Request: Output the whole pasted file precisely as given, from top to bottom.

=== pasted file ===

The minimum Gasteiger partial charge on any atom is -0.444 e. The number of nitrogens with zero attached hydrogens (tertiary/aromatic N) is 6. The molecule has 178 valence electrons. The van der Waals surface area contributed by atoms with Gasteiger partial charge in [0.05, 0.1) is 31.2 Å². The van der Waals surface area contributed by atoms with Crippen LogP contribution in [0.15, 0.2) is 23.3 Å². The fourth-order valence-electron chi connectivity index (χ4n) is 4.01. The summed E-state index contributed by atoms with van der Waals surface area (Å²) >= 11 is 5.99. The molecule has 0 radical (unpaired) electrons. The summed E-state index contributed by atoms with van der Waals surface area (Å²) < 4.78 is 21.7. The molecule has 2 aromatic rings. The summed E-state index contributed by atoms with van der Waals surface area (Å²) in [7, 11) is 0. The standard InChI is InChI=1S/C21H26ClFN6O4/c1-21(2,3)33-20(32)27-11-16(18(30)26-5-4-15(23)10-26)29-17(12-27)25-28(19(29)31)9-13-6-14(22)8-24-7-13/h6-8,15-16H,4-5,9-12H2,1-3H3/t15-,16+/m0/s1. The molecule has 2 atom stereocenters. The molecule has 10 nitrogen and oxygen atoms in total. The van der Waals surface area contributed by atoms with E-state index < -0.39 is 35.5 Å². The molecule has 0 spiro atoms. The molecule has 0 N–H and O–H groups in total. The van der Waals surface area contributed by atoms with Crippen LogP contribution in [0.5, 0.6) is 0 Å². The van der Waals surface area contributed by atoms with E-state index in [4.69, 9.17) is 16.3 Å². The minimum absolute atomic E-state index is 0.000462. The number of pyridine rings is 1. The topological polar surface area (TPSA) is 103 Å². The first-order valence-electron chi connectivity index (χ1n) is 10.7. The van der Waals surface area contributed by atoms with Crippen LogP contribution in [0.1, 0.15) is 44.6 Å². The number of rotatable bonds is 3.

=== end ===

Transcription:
The minimum Gasteiger partial charge on any atom is -0.444 e. The number of nitrogens with zero attached hydrogens (tertiary/aromatic N) is 6. The molecule has 178 valence electrons. The van der Waals surface area contributed by atoms with Gasteiger partial charge in [0.05, 0.1) is 31.2 Å². The van der Waals surface area contributed by atoms with Crippen LogP contribution in [0.15, 0.2) is 23.3 Å². The fourth-order valence-electron chi connectivity index (χ4n) is 4.01. The summed E-state index contributed by atoms with van der Waals surface area (Å²) >= 11 is 5.99. The molecule has 0 radical (unpaired) electrons. The summed E-state index contributed by atoms with van der Waals surface area (Å²) < 4.78 is 21.7. The molecule has 2 aromatic rings. The summed E-state index contributed by atoms with van der Waals surface area (Å²) in [7, 11) is 0. The standard InChI is InChI=1S/C21H26ClFN6O4/c1-21(2,3)33-20(32)27-11-16(18(30)26-5-4-15(23)10-26)29-17(12-27)25-28(19(29)31)9-13-6-14(22)8-24-7-13/h6-8,15-16H,4-5,9-12H2,1-3H3/t15-,16+/m0/s1. The molecule has 2 atom stereocenters. The molecule has 10 nitrogen and oxygen atoms in total. The van der Waals surface area contributed by atoms with E-state index < -0.39 is 35.5 Å². The molecule has 0 spiro atoms. The molecule has 0 N–H and O–H groups in total. The van der Waals surface area contributed by atoms with Crippen LogP contribution in [0.5, 0.6) is 0 Å². The van der Waals surface area contributed by atoms with E-state index in [4.69, 9.17) is 16.3 Å². The minimum absolute atomic E-state index is 0.000462. The number of pyridine rings is 1. The topological polar surface area (TPSA) is 103 Å². The first-order valence-electron chi connectivity index (χ1n) is 10.7. The van der Waals surface area contributed by atoms with Crippen LogP contribution in [0.1, 0.15) is 44.6 Å². The number of rotatable bonds is 3.